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The Arab Spring: Could Turn Into a Long and Cruel Winter

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BAHRAIN
PA

Due to a host of common denominators in the Arab world, including the lack of traditional liberalism, the tribes' power, the elites' control of business, the hold on power by ethnic minorities, the military that cling to power, and the religious divide and Islamic extremism, the Arab Spring could sadly turn into a long and cruel winter. These factors are making the transformation into a more reformist governance, slow, filled with hurdles and punctuated with intense bloodshed. At the same time, each Arab country differs characteristically from one another on other dimensions including: history and culture, demographic composition, the role of the military, resources, and geostrategic situations. This combination of commonality and uniqueness has had, and will continue to have, significant impacts on how the uprising in each Arab country evolves and what kind of political order might eventually emerge.

To illustrate how complex this transformational period is, a brief review of the Arab countries that have made (or are in the midst of) revolutionary change is in order. In Bahrain, the subdued protest in the country following the Saudi intervention is misleading. The fundamental problem is that the Sunni royal family, which has been in power for more than 200 years, is not willing to relinquish any of its powers to the predominantly Shiite Muslim population through significant constitutional reforms. This has been further aggravated by the fact that the royal family sees Iran's hand in the disturbances and is terrified by the prospect of an increased Iranian meddling in its internal affairs. What happens in Bahrain is also of great concern to the rest of the Gulf States, especially Saudi Arabia which explains its direct interference in Bahrain to quell the uprising with American nodding, (Bahrain is the home of the US fifth fleet). Though the commission of an inquiry report (which has recently came out) condemned the brutal treatment of the protesters, the official response was generally muted and only nominal changes were leveled against some in the security apparatus -- all of which is likely to feed greater resentment toward the state which Iran is likely to encourage. The cycle of unrest interspersed with violence is prone to continue until both sides agree on a new political formula that must be acceptable to the rest of the Gulf States, as that would directly and indirectly impact their political system.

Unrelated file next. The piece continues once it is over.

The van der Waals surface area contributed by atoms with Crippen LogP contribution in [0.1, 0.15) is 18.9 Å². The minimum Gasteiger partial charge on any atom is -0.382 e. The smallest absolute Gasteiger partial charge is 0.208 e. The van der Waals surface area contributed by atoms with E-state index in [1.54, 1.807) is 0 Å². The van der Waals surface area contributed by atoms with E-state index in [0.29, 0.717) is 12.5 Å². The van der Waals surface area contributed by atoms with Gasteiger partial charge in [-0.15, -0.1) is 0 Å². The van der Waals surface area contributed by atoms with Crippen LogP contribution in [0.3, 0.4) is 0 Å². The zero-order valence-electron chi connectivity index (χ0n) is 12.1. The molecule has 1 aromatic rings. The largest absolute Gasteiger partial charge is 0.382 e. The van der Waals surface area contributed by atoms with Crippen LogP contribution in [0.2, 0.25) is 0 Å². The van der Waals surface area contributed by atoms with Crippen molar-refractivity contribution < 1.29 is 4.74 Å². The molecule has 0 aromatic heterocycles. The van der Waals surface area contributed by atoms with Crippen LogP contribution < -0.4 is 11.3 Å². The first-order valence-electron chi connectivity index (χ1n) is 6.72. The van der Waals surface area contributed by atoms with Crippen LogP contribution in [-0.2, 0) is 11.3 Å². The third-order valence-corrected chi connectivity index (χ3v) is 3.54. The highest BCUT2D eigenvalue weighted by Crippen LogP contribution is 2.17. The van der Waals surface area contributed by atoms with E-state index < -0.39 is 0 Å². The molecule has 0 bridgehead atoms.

In Syria, where another religious minority -- the Alawites -- rules over the Sunni majority, the prospect of sectarian violence is looming large on the horizon. The mass killing of civilians by government forces and members of the Alawite community led to a significant military defection and they are now fighting back under the banner of the Free Syrian Army. Moreover, by rejecting the Arab League's (LAS) initiative to end the violence, President Assad has probably lost the last opportunity for a peaceful exit, causing both the LAS and Turkey to boycott his regime politically and economically. Uncontained, such a situation could probably turn into another post-Saddam Iraq, where vendetta has prevailed between the Sunnis and Shiites, especially at a time when Syria has become the battleground between Iran and Turkey who are determined to shape the outcome of the upheaval in Syria to safeguard their national security interests and regional ambitions.

Even in those countries where the Arab Spring has already toppled the regime, the real challenges for a new political order has begun. In Tunisia, the victory by the Islamist party, Ennahda, in the parliamentary elections of October raises questions about whether or not the Islamists will remain true to the secular foundation of Tunisia. Conflict between the religious and the secular forces could well turn into violence. The Islamists have already started flexing their muscles -- from attack on a secular TV channel premises in the capital, Tunis, by Salafi groups protesting against the broadcasted content to the occupation of a university campus by another Islamic group demanding segregation of the sexes in class and the right for female students to wear neqab, a full-face veil. The secular forces have staged counter protests outside the interim parliament over how big a role Islam should play in society. It remains to be seen, however, if Tunisia's general Western orientation and fear of a counter-revolutionary movement inhibits the ruling Party, Ennahda, from compromising its commitment to maintain a democratic form of government.